Construction sector output shows signs of recovery

Housing and commercial building saw the slowest contraction in activity for three months. Picture: Lisa Ferguson

Housing and commercial building saw the slowest contraction in activity for three months. Picture: Lisa Ferguson

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Britain’s construction industry showed signs of recovery last month, as output beat expectations and picked up from July’s seven-year low.

The closely-watched Markit/Cips construction purchasing managers’ index (PMI) hit 49.2 in August, up from 45.9 in July and above economists’ expectations of 46.5. A reading above 50 indicates growth.

The update follows a surprise swing in manufacturing output in August, notching up its highest monthly rise in a quarter of a century.

Construction activity recorded its fastest fall since June 2009 in July as uncertainty over Britain’s decision to ditch the European Union triggered a steep fall in commercial building activity. However, business activity only recorded a marginal fall in August, as new order volumes “moved closer to stabilisation”.

READ MORE: Construction activity drops in wake of Brexit vote

Today’s report said the rate of contraction in housing activity and commercial building was the slowest for three months, while civil engineering was stable after falling in July. The returning strength to industry also filtered through to employment, with staffing levels recording a small expansion in August, while the use of sub-contractors continued to decline.

However, sterling’s plunge to 31-year lows since the Brexit vote has ramped up costs for construction firms, as input cost inflation grew for the third month in a row and hit its highest level for five years.

Business confidence also rebounded from a 39-month low in July, but was still close to the lowest level on record for the past three years.

Tim Moore, senior economist at Markit, said the survey only highlights “a partial move towards stabilisation” and not a return to “business as usual” for the construction sector.

He said: “The downturn in UK construction activity has eased considerably since July, primarily helped by a much slower decline in commercial building. Construction firms cited a nascent recovery in client confidence since the EU referendum result and a relatively steady flow of invitations to tender in August.”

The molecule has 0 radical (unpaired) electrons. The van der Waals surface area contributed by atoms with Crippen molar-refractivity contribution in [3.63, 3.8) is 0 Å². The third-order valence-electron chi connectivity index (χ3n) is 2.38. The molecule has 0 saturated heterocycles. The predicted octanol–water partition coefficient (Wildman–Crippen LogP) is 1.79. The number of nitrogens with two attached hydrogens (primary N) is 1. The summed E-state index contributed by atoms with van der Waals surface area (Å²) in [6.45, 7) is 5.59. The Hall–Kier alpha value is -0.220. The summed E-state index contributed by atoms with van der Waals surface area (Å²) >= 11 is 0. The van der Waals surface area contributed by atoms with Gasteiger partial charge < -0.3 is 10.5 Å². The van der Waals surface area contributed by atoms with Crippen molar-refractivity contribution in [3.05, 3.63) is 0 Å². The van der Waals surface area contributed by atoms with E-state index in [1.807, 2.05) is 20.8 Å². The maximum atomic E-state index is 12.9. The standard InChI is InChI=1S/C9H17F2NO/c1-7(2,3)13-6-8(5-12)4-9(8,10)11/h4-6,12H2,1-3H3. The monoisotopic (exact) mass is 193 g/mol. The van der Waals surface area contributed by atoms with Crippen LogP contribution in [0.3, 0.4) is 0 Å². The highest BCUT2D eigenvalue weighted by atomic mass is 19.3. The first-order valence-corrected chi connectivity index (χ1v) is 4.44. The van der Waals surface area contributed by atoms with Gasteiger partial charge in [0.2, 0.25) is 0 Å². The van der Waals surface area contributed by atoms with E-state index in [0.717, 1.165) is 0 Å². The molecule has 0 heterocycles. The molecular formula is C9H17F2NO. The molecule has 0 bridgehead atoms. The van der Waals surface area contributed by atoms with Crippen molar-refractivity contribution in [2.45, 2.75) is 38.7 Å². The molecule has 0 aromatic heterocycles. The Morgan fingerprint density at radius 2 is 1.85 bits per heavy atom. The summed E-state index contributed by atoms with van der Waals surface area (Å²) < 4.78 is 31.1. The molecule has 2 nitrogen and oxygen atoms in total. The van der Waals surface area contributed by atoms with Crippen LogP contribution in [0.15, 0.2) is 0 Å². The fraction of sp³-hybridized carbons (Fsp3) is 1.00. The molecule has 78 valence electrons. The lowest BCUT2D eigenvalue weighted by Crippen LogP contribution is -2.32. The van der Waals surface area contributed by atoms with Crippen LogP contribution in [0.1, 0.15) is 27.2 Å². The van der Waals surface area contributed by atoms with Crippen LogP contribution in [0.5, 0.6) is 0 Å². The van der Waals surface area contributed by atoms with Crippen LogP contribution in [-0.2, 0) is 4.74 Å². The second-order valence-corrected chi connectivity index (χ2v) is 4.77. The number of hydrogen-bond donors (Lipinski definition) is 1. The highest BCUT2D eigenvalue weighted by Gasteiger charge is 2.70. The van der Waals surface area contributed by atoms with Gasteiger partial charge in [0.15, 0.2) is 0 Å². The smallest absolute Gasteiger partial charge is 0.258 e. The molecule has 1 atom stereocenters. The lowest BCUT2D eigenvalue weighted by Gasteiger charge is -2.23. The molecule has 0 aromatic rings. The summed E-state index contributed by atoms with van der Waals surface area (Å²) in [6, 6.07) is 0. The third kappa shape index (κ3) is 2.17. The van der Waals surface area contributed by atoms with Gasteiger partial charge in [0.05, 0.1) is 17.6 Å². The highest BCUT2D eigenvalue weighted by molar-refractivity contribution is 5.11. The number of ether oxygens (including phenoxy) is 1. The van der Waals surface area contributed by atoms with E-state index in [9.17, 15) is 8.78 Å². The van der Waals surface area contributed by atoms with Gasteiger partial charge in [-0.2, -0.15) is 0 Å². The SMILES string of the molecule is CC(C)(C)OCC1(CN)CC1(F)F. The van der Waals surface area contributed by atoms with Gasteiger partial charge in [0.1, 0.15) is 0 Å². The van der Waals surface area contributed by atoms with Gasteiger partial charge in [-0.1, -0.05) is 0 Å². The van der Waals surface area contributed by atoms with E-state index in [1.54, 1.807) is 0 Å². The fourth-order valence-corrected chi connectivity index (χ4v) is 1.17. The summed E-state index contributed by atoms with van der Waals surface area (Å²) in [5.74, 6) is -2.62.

Moore said there were still widespread reports that Brexit uncertainty was dampening demand, with total new order volumes continuing to fall in August, adding: “Despite another month of reduced output, the latest figures can be viewed as welcome news overall after a challenging summer for the construction sector.

“The move towards stabilisation chimes with the more upbeat UK manufacturing PMI data for August, and provides hope that the near-term fallout from Brexit uncertainty will prove less severe than feared.”

The construction industry’s better-than-expected PMI comes after official figures published last month showed the industry had fallen back into recession for the first time in four years. The Office for National Statistics (ONS) said construction output dropped by 0.7 per cent in the second quarter, following a 0.3 per cent fall in the first three months of the year, meaning the industry recorded two consecutive quarters of negative growth for the first time since 2012.

Despite the fall, strong consumer spending helped the economy expand in the run-up to the EU vote in June. The ONS confirmed last week that gross GDP grew by 0.6 per cent in the second quarter, up from 0.4 per cent in the first three months of 2016.

READ MORE: May and Sturgeon on collision course over ‘hard Brexit’

Howard Archer, chief UK and European economist at IHS Global Insight, said August’s PMI still points towards a struggling construction sector.

“There is certainly not the bounce back in construction activity in August that was seen in the manufacturing sector according to the purchasing managers,” he said.

“Nevertheless, the near-stabilisation in construction activity in August reported by the purchasing managers following on from manufacturing activity bouncing back to a ten-month high adds to the mounting evidence that the economy has so far held up pretty well following June’s Brexit vote.”

Archer said that, while the economy is holding up well, there is concern it will lose momentum in the coming months as uncertainty rises over when Article 50 will be triggered.

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